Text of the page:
Heritage Foundation expert James Carafano explains that autonomous military technology, commonly referred to as drones, has¬†“the potential to increase U.S. effectiveness on the battlefield, while decreasing damage and loss of human life.”

While there has been controversy on this topic, Carafano tells us where the focus of the discussion should be:

Understanding the capabilities and limits of autonomous technology dispels fears of Terminator-like robots taking over the world and refocuses the discussion on the opportunities that these systems present, and the responsibility of lawmakers to set clear guidelines for their development.

He lists three steps Congress should take to enable drones and other autonomous military technologies to save lives:

  1. Insist that military developments be based on suitable, feasible, and morally acceptable mission requirements and realistic appreciation of the levels of technology available.
  2. Fund research and development of autonomous technology.
  3. Review the legislative framework for addressing the current and potential problems of autonomous technology.

Read his report here and tell us: How do you feel about autonomous military technology?

Comments (3)

Joseph Corrao - August 8, 2014

In the context of aviation technology and operations, “autonomous” means self-guided; it does not mean or imply remote piloting. Remote piloting can save American lives in wartime; autonomous operation is not necessary to do so. The phrase “autonomous military technology” implies self-guided weaponry rather than remotely operated weaponry. Is this really what you mean? If so, I fear, Mr. Caravano, that your position is seriously misguided and dangerous.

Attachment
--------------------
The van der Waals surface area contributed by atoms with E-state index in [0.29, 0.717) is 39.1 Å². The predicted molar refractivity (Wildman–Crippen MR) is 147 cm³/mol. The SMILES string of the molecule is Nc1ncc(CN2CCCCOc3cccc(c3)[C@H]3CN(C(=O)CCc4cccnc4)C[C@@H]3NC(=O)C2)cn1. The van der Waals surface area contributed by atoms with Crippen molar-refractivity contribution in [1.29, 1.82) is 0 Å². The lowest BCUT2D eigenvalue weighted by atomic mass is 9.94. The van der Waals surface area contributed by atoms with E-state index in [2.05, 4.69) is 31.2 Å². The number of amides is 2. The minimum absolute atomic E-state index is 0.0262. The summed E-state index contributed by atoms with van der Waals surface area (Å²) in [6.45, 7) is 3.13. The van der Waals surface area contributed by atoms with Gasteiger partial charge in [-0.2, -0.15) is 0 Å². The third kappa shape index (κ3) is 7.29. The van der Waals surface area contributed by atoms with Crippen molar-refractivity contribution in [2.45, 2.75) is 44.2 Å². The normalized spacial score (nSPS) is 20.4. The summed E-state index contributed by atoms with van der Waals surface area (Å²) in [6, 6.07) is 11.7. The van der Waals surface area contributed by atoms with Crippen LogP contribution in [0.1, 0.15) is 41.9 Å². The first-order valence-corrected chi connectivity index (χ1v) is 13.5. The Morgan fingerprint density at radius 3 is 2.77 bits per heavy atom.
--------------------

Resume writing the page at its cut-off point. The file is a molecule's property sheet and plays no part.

Richard Hanson - August 9, 2014

There is no substitute for trained human judgement.

Jim Halloran - August 9, 2014

The only possible drawback to military drone use is “operator malfunction.” This can be avoided by intensive training and strict rules of engagement. Just because we’re saving aircrew lives shouldn’t lead to casual attitudes about attacking “targets” 6,000 miles away.

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